A native of Australia, ARL officials said the animal is not usually seen on beaches in the area.


Sea junk taken off ocean floor off Cape

Cape Cod residents deal with blizzard watch coast for flooding

PORTLAND, Maine — The Center for Coastal Studies in Provincetown, Mass., says it has removed approximately ten tons of fishing gear and other debris from the ocean floor during its second “Outer Cape Derelict Gear Assessment and Retrieval Program.”

Four commercial lobstering vessels from Provincetown took part in the March campaign. A spokeswoman for the center said the group has removed more than 320 wire lobster traps, a toilet, a stuffed doll, two anchors, and dozens of other items.

The recovered traps include 142 deemed intact. Most of those had identification tags and were claimed by their owners. Two dozen of them were transported to a holding facility where they will be auctioned off.

The spokeswoman said the metal pieces of more than 10,000 pounds of waste fishing gear will be recycled.


Published time: April 03, 2014 03:02

Edited time: April 03, 2014 04:31

A cameraman records near cars caught under rubble after an earthquake and tsunami hit the northern port of Iquique April 2, 2014. (Reuters / Ivan Alvarado)

A cameraman records near cars caught under rubble after an earthquake and tsunami hit the northern port of Iquique April 2, 2014. (Reuters / Ivan Alvarado)

A 7.6-magnitude aftershock has rocked the same area of northern Chile where a massive 8.2 earthquake struck on Tuesday. The earlier quake, which caused a tsunami, killed six people and forced almost one million others to evacuate.

The Wednesday quake occurred just before 02:43 GMT off the northern coast of Chile, 19 km (14 miles) south of Iquique, according to the US Geological Survey (USGS). The epicenter of the latest quake was located at a shallow depth of 40 km (24.9 miles).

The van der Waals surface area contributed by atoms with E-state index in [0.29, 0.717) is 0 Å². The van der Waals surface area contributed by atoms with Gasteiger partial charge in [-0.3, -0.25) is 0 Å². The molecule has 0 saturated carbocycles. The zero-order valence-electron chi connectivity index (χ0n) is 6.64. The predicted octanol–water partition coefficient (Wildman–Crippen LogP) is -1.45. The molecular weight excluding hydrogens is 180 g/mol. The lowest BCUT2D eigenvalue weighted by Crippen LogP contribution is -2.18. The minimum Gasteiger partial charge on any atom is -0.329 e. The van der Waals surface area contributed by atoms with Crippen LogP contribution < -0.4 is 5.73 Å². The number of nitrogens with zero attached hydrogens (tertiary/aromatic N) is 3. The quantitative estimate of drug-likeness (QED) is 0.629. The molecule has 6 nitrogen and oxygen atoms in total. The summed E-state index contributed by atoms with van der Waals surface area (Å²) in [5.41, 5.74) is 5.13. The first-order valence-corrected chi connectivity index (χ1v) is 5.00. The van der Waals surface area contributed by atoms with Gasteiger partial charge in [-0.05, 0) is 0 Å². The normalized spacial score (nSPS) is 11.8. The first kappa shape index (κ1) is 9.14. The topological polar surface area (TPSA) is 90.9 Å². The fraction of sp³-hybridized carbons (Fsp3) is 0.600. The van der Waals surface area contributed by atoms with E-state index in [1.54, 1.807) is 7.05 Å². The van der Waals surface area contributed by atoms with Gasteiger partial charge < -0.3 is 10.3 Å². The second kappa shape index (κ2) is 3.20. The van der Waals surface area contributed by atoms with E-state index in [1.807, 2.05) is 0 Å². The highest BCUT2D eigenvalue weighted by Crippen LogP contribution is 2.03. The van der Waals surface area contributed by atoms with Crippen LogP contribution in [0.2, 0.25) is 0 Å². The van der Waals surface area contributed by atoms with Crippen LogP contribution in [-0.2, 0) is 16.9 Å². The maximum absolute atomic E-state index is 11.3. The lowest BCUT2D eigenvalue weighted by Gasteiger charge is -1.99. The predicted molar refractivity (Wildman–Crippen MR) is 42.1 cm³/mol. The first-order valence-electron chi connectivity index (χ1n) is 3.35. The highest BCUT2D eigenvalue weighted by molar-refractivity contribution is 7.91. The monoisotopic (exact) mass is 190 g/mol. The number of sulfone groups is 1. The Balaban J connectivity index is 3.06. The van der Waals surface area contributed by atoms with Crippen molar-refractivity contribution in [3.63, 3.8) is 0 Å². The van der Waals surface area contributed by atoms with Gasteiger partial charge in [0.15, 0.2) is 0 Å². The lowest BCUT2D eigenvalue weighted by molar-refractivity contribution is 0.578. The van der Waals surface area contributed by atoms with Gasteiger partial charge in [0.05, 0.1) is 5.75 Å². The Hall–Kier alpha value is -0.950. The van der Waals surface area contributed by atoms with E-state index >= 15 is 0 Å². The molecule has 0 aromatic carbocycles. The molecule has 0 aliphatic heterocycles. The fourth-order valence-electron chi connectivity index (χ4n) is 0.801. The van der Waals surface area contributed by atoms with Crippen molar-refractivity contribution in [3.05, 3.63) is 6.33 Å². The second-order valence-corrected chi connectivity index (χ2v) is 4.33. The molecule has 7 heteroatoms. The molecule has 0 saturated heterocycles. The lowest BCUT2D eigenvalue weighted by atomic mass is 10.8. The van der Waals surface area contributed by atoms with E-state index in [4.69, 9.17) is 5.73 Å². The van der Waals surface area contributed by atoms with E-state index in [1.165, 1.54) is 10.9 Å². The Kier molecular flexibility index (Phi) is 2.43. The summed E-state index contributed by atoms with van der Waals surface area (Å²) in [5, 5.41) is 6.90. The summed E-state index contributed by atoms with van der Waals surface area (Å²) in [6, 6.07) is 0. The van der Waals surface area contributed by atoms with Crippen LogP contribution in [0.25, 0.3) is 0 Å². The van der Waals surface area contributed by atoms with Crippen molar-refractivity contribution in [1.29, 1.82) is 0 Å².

Chile’s emergency ministry has ordered a preventative evacuation along the northern Chilean coastline.

However there have been no official reports of damage or injury in Chile or Peru, according to Reuters.

A tsunami warning issued for Chile and Peru has been canceled, according to the Pacific Tsunami Warning Center.

Based on all available data a destructive Pacific-wide tsunami is not expected,” it said earlier. However minor tsunami waves did hit the northern coast of the country.

Chilean President Michelle Bachelet has been evacuated from the Arica coast, local media has reported.

Aftershocks measuring magnitudes of 5.6 and 5.8 occurred after the 7.6 quake, according to the USGS. Both were located around 70 to 75 km (43 to 46 miles) southwest of Inquique.

 

Image from maps.google.com

Image from maps.google.com

Another strong aftershock, measured at magnitude 6.4, also struck 47 km (29 miles) west of Iquique at around 01:58 GMT Wednesday evening.

This comes one day after an 8.2 magnitude quake hit 95 km (59 miles) northwest of the same area, around Iquique.

After Tuesday’s quake, tsunami warnings spurred the evacuation of 900,000 people and 11 hospitals along the coastline, government officials said.

At least six people died following the quake, Chile’s Interior Minister Rodrigo Penailillo said. Many of the victims died from heart attacks or falling debris.


20140401-220657.jpg

(CNN) -
An 8.2-magnitude earthquake struck off the coast of northern Chile on Tuesday, generating a tsunami, authorities said.

The U.S. Geological Survey reported the quake, which hit at at 6:46 p.m. local time, was centered some 60 miles northwest of Iquique at a depth of 12.5 miles.